Do you ever get the feeling that what you are doing should be so easy, but you are just not in the mood? Or sometimes, you are in the mood for something but somehow everyone else is disinterested. What exactly causes moodiness, and how do you make things happen despite it, or even use it to your advantage?
One of the main causes of moodiness is the daily Temporal Affective Pattern (TAP). An affective pattern is a pattern of emotions or moods. All of us experience daily mental mood swings. For most people, the TAP is similar. The mornings, from two to six hours following awakening, are a period of steadily improving mood, followed by a slow decline for the next four hours, which is again followed by an improvement for the rest of the evening. This would equate to 9am to 1pm, then 1pm to 5pm and 5pm and on. Well, now that you know this, what should you do with this information?
If you are on a typical work day, like the one outlined above, you should try to use the TAP to determine your daily schedule. High focus tasks, like client meetings, complex data analytics or complex areas of programming should be scheduled into the first part of the day. The increasingly positive affect that exists in the morning is ideal for this type of activity. For later in the day, plan the more creative or more robotic parts of your agenda. Data entry, design work or repetitive programming are examples. These activities will dovetail better with your reduced emotional state and will allow your mood to be in sync with your actions.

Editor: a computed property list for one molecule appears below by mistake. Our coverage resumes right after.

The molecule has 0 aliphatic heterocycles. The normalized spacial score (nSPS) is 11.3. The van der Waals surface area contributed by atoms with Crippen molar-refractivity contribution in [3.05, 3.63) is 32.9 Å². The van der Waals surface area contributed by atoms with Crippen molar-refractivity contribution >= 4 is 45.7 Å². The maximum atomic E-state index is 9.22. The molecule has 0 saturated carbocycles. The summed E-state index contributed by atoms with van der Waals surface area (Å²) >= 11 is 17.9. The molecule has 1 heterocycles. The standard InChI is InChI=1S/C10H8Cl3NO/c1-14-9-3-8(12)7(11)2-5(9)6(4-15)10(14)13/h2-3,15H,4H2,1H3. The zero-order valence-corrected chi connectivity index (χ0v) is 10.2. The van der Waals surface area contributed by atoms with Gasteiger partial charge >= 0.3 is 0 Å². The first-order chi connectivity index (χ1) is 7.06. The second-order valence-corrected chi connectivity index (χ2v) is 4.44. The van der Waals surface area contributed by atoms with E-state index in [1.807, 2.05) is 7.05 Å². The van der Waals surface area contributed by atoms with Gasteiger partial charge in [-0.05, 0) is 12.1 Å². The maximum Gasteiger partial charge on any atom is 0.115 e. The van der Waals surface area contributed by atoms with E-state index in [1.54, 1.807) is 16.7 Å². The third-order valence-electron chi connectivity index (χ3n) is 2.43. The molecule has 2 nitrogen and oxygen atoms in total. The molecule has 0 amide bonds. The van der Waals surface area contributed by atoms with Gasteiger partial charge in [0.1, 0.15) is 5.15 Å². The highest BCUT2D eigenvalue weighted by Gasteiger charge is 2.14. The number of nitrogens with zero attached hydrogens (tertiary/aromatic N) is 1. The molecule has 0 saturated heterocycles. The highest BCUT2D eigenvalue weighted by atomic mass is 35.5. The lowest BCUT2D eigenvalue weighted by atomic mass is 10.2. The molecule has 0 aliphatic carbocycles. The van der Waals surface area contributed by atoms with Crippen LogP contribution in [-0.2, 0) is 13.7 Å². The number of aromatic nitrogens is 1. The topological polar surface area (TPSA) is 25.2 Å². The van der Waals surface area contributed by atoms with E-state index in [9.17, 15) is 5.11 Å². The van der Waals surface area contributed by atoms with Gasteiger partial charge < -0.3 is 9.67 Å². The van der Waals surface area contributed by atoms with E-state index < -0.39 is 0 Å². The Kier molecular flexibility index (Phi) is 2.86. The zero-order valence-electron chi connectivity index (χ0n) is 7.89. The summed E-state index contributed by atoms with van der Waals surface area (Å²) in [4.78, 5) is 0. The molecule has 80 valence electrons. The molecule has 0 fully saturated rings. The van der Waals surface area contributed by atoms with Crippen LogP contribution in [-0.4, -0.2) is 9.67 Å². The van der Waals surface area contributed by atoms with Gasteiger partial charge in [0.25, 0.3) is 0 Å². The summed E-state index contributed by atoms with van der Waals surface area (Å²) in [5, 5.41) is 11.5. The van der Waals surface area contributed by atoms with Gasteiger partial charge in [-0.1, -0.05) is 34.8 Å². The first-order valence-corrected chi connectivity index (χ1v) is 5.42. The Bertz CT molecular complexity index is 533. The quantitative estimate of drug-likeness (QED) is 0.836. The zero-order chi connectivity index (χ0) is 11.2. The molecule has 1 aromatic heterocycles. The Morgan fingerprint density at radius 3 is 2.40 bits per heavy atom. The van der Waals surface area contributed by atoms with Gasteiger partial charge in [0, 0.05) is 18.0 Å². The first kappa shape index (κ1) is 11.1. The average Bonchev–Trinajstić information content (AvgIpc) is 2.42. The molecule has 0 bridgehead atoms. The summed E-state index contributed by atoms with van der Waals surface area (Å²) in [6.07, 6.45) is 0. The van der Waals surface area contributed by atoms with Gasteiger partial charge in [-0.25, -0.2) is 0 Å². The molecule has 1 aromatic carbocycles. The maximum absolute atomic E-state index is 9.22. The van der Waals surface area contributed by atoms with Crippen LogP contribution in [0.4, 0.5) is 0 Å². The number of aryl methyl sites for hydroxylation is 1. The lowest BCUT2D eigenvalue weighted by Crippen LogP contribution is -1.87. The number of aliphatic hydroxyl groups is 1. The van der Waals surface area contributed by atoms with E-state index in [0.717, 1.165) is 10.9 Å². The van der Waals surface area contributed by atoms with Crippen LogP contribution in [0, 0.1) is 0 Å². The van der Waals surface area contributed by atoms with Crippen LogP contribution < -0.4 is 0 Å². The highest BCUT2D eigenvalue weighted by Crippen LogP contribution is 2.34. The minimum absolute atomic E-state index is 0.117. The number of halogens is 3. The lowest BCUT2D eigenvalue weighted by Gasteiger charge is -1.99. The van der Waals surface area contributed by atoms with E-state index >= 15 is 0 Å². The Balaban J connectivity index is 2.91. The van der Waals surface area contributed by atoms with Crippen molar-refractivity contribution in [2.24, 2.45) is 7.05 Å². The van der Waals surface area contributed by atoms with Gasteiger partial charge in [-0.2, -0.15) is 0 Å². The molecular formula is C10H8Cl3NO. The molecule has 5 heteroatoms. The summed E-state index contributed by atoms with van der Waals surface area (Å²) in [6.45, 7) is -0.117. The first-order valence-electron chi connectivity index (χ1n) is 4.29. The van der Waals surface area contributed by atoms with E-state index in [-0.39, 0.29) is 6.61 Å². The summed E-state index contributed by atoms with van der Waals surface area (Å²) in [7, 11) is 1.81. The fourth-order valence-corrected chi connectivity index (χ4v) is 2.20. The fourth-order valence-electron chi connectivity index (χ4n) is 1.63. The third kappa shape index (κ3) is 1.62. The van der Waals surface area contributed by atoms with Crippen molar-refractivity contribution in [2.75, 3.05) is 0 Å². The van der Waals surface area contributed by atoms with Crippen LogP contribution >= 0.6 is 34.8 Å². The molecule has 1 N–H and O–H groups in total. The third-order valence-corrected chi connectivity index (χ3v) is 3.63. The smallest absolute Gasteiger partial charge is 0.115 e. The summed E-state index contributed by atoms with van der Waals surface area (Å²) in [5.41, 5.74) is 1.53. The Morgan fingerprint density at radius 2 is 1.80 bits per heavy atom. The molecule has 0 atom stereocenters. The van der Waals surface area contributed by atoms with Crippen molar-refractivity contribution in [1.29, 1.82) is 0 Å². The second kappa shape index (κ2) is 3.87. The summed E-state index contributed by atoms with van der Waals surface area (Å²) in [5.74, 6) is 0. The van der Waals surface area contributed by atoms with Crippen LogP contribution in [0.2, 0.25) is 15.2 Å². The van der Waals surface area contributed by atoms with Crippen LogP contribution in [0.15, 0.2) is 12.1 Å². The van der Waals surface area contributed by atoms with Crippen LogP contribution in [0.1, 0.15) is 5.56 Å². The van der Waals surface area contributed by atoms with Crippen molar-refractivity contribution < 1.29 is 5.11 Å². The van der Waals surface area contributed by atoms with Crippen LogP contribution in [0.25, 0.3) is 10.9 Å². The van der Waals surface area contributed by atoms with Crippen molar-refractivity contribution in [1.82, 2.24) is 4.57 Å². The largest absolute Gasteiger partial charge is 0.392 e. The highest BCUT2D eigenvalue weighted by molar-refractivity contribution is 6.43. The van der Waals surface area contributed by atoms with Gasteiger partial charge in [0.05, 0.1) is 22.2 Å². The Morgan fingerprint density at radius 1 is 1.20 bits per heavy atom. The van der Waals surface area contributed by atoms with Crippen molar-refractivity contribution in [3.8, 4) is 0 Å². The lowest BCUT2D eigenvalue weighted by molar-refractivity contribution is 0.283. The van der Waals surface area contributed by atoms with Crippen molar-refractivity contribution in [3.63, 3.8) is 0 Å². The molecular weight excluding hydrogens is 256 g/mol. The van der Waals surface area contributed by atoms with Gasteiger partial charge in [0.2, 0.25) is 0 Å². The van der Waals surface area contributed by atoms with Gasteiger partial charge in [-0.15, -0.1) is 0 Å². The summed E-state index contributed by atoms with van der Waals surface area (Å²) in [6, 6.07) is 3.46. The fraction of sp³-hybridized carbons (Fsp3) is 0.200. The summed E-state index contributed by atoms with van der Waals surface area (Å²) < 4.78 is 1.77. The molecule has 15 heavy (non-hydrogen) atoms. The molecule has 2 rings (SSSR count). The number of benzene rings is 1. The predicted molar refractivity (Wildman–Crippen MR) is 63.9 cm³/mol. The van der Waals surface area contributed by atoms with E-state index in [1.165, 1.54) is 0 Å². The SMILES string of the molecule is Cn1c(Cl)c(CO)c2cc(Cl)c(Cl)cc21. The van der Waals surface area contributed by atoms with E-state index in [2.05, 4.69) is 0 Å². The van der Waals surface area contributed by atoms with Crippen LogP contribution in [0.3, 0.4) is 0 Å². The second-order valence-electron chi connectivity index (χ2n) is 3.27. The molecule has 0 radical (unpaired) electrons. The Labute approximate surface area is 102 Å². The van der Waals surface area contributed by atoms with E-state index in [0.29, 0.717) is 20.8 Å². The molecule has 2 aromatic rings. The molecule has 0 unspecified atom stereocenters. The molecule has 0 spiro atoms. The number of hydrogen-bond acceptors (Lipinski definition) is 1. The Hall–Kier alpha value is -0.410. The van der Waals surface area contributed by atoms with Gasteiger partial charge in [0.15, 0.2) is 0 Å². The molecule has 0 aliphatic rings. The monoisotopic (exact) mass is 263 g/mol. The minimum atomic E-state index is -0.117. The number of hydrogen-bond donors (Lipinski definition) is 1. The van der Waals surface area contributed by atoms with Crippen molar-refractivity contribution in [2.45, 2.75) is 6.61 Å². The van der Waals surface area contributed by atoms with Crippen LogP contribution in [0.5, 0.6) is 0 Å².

One surprise you may have noted here is that creative work is done best in periods of lesser cognitive strength. This is a rather odd phenomenon that is known as the “inspiration paradox.” This is best understood with the following thought process. For optimal cognitive function in analytical tasks, you must reduce distraction and limit your focus to a narrow range of thoughts. This is exactly the opposite of what creativity looks like. To be artistic and creative requires a broader mind frame and a less narrow focus. Therefore, periods of time that are great for mentally demanding tasks are actually poor for artistic ones and visa versa.
As with all rules there are exceptions. Not everyone is a “morning person.” Some people start their daily TAP later than others. Roughly 20 to 25% of people are what you may refer to as “evening people.” For the evening person the daily TAP starts much later perhaps even as late as 3pm for some people. The mornings for these people are better for creative or insight tasks or for work that does not require intense focus. Often people we think of as creative types are merely “evening people.” For this reason, if you are a “morning person,” you may be in the mood for one thing, while someone around you who is on a different daily TAP may be in the mood for something completely different.
Knowing that certain times of day are better than others for specific types of tasks is invaluable. If you find yourself staring blankly at the screen at a certain time of day, you are not alone. Try to restructure your daily routines to the best of your ability so that the times of day fit with your daily TAP. You will find that it is easier to do the work and you will face less resistance.
If you find this topic to be of great interest, I would recommend the book “When” by Daniel H. Pink. It is a fun and entertaining read and contains many further applications of similar ideas with ways of determining your own daily TAP and ideal times for specific activities. You can find it here on Amazon.
Go ahead, try to work on improving your daily schedule to fit your mood. Tell me how if went. I love to hear from you.